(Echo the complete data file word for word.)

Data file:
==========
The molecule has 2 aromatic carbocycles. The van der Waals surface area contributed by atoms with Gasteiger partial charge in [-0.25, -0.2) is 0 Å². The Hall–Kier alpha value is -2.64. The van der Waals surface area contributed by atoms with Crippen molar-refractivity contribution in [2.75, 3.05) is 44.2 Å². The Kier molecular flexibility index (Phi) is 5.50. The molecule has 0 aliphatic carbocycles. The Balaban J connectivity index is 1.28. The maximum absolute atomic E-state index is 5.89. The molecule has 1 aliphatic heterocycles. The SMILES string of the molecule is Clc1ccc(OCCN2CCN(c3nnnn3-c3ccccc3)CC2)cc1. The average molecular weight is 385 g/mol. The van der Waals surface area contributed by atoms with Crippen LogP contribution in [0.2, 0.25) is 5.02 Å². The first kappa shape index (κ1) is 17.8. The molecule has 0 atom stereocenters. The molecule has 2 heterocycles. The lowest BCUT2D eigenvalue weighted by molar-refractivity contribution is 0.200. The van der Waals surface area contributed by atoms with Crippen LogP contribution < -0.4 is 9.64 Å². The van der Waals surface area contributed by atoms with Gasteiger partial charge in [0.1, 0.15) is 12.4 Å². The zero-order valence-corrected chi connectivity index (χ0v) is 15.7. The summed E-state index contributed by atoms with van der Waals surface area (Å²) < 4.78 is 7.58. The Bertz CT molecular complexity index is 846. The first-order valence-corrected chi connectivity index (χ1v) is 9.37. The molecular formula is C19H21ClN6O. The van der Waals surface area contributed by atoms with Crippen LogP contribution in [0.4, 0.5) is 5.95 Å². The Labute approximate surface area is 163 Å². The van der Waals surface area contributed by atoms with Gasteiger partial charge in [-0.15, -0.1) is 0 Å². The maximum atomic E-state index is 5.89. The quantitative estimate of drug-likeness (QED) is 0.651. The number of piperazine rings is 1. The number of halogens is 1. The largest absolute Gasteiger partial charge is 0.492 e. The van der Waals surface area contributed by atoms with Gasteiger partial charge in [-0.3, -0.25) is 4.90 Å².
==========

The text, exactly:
The molecule has 2 aromatic carbocycles. The van der Waals surface area contributed by atoms with Gasteiger partial charge in [-0.25, -0.2) is 0 Å². The Hall–Kier alpha value is -2.64. The van der Waals surface area contributed by atoms with Crippen molar-refractivity contribution in [2.75, 3.05) is 44.2 Å². The Kier molecular flexibility index (Phi) is 5.50. The molecule has 0 aliphatic carbocycles. The Balaban J connectivity index is 1.28. The maximum absolute atomic E-state index is 5.89. The molecule has 1 aliphatic heterocycles. The SMILES string of the molecule is Clc1ccc(OCCN2CCN(c3nnnn3-c3ccccc3)CC2)cc1. The average molecular weight is 385 g/mol. The van der Waals surface area contributed by atoms with Crippen LogP contribution in [0.2, 0.25) is 5.02 Å². The first kappa shape index (κ1) is 17.8. The molecule has 0 atom stereocenters. The molecule has 2 heterocycles. The lowest BCUT2D eigenvalue weighted by molar-refractivity contribution is 0.200. The van der Waals surface area contributed by atoms with Crippen LogP contribution < -0.4 is 9.64 Å². The van der Waals surface area contributed by atoms with Gasteiger partial charge in [0.1, 0.15) is 12.4 Å². The zero-order valence-corrected chi connectivity index (χ0v) is 15.7. The summed E-state index contributed by atoms with van der Waals surface area (Å²) < 4.78 is 7.58. The Bertz CT molecular complexity index is 846. The first-order valence-corrected chi connectivity index (χ1v) is 9.37. The molecular formula is C19H21ClN6O. The van der Waals surface area contributed by atoms with Crippen LogP contribution in [0.4, 0.5) is 5.95 Å². The Labute approximate surface area is 163 Å². The van der Waals surface area contributed by atoms with Gasteiger partial charge in [-0.15, -0.1) is 0 Å². The maximum atomic E-state index is 5.89. The quantitative estimate of drug-likeness (QED) is 0.651. The number of piperazine rings is 1. The number of halogens is 1. The largest absolute Gasteiger partial charge is 0.492 e. The van der Waals surface area contributed by atoms with Gasteiger partial charge in [-0.3, -0.25) is 4.90 Å².